Look, if you ask my students if I coddle them, they will laugh at you and tell you that I am the least warm, most unfuzzy teacher they've ever dealt with. I believe in many of the virtues that these virtuous crusaders espouse. I even believe that sometimes love means facing hard, painful things.

But I had a superintendent once who used to tell a story about a horse trainer who was asked about the secret of his success. He asked his inquisitors what they thought the first step was, and they made many guesses, all dealing with technical horse trainy actions. Said the trainer, "First, you have to love the horse."

How we can possibly teach students we don't love or respect or value is beyond me. How we enter a classroom with a program that assumes they are unworthy, weak, and fundamentally deficient, and then teach effectively is a mystery. And how we start with the belief that our students are essentially worthless until a hero teacher fixes them-- well, that encompasses so much arrogant, wrong-headed, ineffective and just plain evil mess. If that's our attitude-- or the attitude that we are supposed to embrace-- I know one more reason that CCSS reformy stuff is destined to fail.


7 comments:

  1. I agree with a lot of what you are saying.
    When you mentioned how education is supposed to be the cure for poverty, I remembered a conversation I had about how racism still sustains poverty in some ways.
    For instance, imagine if all of the kids that needed help were white. Don't you think there would be a lot more kids being adopted or helped in a variety of ways? Racism keeps poverty locked up in communities of color.

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  2. You are spot on. Teaching, or being in a classroom as a student should not be so stressful. Your "anti-child" feeling is recognized by me.

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  3. I agree with your post--thanks for sharing what so many of want to say.

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  4. Great post. However, there is a reason why people act the way they do. So what is "driving" the thoughts and minds of those who blame kids? What is the genesis of the actions od reformers? Let's face it---its a lot of em! And while some will say that they have very good reasons for reform, namely a better economy, there is still something deeper that is driving them. What is it? And why is it so common? Is it the way they were raised by their parents? Then how do we as a society change that?

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  5. I agree with much of what you wrote, and although I support the primary idea behind Common Core, its a muddled mess that has absorbed much of the worst recent trends in education almost by default. By virtue of coming into being in the benighted era of miseducation, it delivers us a package full of flaws. But the central premise, that certain core standards should be present for a school to call itself a school and its process to be accurately called education, is good. ESPECIALLY in this time of hippy, feel good, religious outlets backchanneling federal funding into their coffers while barely providing what might not even be called an education, but rather a programming session. Accountability, not for children, but for adults, is what is being called for so loudly...and the largest part of opposition to the accountability has come from, predictably, from adults who might suddenly have to meet a basic standard.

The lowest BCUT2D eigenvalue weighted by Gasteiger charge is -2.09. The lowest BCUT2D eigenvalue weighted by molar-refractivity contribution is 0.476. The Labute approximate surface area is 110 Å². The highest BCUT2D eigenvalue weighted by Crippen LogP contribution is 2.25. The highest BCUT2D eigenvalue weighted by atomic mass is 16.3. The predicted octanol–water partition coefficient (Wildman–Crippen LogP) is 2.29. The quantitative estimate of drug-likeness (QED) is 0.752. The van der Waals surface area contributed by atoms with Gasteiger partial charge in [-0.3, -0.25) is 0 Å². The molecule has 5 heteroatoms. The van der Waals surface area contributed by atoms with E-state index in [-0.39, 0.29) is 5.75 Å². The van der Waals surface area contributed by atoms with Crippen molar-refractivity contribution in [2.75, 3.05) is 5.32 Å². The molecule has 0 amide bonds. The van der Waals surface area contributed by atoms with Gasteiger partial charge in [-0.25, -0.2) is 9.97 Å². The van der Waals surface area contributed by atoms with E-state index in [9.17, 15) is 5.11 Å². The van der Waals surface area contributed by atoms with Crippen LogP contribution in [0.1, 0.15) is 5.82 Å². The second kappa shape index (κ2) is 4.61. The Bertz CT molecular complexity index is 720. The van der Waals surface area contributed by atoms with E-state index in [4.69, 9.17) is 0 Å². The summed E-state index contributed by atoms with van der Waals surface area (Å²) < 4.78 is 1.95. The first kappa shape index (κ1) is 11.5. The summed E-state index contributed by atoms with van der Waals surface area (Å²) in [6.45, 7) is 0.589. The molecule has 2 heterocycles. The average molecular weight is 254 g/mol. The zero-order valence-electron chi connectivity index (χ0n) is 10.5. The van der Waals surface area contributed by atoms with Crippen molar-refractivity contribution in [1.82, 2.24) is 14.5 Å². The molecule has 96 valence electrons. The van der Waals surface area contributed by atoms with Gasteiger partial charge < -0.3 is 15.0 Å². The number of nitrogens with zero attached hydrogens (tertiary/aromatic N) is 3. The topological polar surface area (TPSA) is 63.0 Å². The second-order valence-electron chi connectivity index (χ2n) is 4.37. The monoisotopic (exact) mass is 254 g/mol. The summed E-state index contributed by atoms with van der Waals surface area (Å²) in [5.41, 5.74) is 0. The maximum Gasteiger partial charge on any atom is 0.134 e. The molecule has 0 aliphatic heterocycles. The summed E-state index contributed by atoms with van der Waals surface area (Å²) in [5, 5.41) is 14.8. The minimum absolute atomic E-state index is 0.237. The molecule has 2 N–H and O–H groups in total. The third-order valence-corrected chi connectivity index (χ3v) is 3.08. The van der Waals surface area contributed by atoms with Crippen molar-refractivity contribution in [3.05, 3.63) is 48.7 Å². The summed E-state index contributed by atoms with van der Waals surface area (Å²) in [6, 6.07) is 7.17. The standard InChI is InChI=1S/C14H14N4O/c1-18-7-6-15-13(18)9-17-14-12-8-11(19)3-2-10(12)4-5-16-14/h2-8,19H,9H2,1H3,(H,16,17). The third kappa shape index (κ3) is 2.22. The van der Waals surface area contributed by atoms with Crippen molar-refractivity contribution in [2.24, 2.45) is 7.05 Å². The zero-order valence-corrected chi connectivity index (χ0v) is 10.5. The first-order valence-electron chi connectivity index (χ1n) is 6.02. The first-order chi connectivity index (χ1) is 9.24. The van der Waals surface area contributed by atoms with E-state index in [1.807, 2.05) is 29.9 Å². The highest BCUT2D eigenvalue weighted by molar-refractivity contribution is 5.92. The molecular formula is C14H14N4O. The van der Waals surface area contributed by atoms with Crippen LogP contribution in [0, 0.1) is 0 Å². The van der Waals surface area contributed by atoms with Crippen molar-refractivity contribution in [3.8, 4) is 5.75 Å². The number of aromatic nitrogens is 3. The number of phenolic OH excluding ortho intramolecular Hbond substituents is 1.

I empathize with the children, who have endured more shuffling from school to school, more soulless testing, more drudgery and goalpost-moving, more endless lists of rules and regulations than anyone ought to endure. I feel no particular empathy for the adults...who, being adults, really ought to be above the blame shifting game and just take their lumps instead of whinging about it being the childrens fault.

    Is CCSS, as it stands, a great remedy for our ills? Not even remotely. It's a warped reflection of our multiple layers of failure. Unfortunately, it seems to be the only major undertaking with even a half hearted intent to make any repairs at all. Tragically, it is defined by its opposition...which consists of so many shady characters that one is left feeling like taking a stand against CCSS is like joining the mafia to oppose 'restraint of trade' by law enforcement.

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  6. I myself is a teacher from Denmark. I have attended some international and transatlantic courses and I visit different teacher forums regularly and honestly I have to say that I am very often shocked about my american colleges attitude towards not only children, but also parents. I have tried to point it out a few times only to be meet by a hail storm of "you don't know how terrible the kids in our country is"